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Does humanitarian intervention work?
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Intervention can lead to extended conflict

If we look at the example set by Iraq, which was often framed as an intervention, it becomes clear that military involvement can come at a greater cost than inaction. The collateral damage and prolonged war caused by the Iraq War spells the dangers of intervening.
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The Argument

When Prime Minister Tony Blair entrenched Britain in the coalition forces that invaded Iraq in 2003, he did so under the justification of human rights. The day before the invasion, he made a historic speech to parliament indicating that Sadaam Hussein's past atrocities, coupled with the belief that he was in possession of weapons of mass destruction, necessitated action.[1] More than 8 years later, British forces withdrew from Iraq with The Lancet estimating as many as 650,000 deaths caused as a result of the war.[2] It becomes clear when looking at the human toll of the conflict that more lives were lost than saved. In addition to the massive economic cost to all nations involved, the war has ruined generations of Iraqi prosperity. The question becomes clear: what humanitarianism was actually achieved? To put this in perspective, the past atrocities that Blair referenced in his speech had an estimated death toll of 50,000.[3] While Saddam's past acts of genocide were abhorrent, it begins to pale in comparison to the near-decade of military conflict that country saw following the 2003 invasion. There is a case to be made for humanitarian intervention, but the example set by Iraq makes clear that the outcomes can sometimes be worse than inaction.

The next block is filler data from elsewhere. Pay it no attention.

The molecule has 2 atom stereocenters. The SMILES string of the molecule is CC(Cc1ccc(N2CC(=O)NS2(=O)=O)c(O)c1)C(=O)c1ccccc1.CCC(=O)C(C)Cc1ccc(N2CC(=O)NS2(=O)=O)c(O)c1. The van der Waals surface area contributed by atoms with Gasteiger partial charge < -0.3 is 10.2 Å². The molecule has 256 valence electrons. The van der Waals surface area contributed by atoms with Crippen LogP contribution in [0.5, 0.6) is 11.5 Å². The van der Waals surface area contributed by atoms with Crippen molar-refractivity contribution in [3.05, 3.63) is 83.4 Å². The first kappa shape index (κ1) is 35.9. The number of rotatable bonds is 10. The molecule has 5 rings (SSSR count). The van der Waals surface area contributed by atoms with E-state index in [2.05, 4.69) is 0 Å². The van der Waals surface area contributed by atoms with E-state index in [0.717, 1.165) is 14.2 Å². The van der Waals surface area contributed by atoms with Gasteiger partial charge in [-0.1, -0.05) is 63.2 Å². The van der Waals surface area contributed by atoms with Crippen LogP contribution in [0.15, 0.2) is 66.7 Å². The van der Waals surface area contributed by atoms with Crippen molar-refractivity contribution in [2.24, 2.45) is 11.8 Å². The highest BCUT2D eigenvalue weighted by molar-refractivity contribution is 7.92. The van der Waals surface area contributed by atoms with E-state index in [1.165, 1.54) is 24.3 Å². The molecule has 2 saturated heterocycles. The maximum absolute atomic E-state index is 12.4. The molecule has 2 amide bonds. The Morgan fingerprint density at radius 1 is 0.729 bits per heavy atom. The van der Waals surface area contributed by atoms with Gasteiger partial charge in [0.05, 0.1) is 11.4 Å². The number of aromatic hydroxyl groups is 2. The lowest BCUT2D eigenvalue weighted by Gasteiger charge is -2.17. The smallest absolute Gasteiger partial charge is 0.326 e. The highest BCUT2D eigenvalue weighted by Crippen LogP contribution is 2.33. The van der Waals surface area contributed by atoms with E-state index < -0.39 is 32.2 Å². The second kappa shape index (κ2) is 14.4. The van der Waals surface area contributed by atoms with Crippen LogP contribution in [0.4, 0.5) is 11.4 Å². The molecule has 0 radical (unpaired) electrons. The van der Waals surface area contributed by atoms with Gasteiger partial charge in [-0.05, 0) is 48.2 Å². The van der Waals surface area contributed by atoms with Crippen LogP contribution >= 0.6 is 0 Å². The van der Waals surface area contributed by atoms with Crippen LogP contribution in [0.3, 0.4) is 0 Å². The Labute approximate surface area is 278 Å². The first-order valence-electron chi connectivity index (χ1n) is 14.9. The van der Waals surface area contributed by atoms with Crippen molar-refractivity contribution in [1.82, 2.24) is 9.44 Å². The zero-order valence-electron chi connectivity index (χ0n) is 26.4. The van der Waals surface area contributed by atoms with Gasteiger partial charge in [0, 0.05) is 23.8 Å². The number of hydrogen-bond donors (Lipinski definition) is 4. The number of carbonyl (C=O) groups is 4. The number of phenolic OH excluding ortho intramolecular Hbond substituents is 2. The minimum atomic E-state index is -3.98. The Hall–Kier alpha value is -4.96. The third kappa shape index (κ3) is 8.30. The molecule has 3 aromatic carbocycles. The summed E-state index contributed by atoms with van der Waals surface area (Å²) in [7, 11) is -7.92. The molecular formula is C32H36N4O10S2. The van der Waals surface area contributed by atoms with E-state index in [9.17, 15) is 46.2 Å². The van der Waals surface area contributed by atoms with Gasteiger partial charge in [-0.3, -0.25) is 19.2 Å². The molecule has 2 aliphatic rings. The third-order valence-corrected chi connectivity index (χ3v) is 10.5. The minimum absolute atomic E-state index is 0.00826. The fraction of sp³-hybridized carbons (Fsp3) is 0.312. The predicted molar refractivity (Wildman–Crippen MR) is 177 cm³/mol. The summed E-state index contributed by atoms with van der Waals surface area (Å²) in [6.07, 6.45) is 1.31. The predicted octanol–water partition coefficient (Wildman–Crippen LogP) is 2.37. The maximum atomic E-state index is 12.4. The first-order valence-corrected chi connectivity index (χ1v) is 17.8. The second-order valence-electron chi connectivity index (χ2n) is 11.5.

Counter arguments

We cannot frame future humanitarian interventions (HI) around the failures of Iraq. Not only were there conflicting narratives in Iraq, but it was not purely a HI. Intervention is a relatively novel concept in global politics and we cannot expect it to always have identical outcomes. We must continue to uphold a doctrine of humanitarianism, and attempt to figure out a methodology in how to protect individuals and groups from human rights abuses abroad. The most important lesson from Iraq may be that we cannot presume to have a crystal ball. The invasion was preventative in nature, under the presumption that Saddam Hussein's past human rights violations would be repeated with new weapons of mass destruction. However, he did not actually have these weapons. Perhaps we should opt for a more reactive policy in HI, rather than trying to predict atrocities before they happen.


[P1] The Iraq War was justified with humanitarian concerns. [P2] The civilian death toll of the Iraq War was substantially higher than past human rights abuses and genocides. [C] The separation between intentions and outcomes during interventions can sometimes be greater than the costs of inaction.

Rejecting the premises

[Rejecting P1] We now have the sobering quality of hindsight, but there was no way to know the intervention in Iraq would be so deadly. [Rejecting P2] Intentions matter and there is a moral obligation to act.


This page was last edited on Thursday, 3 Sep 2020 at 05:35 UTC

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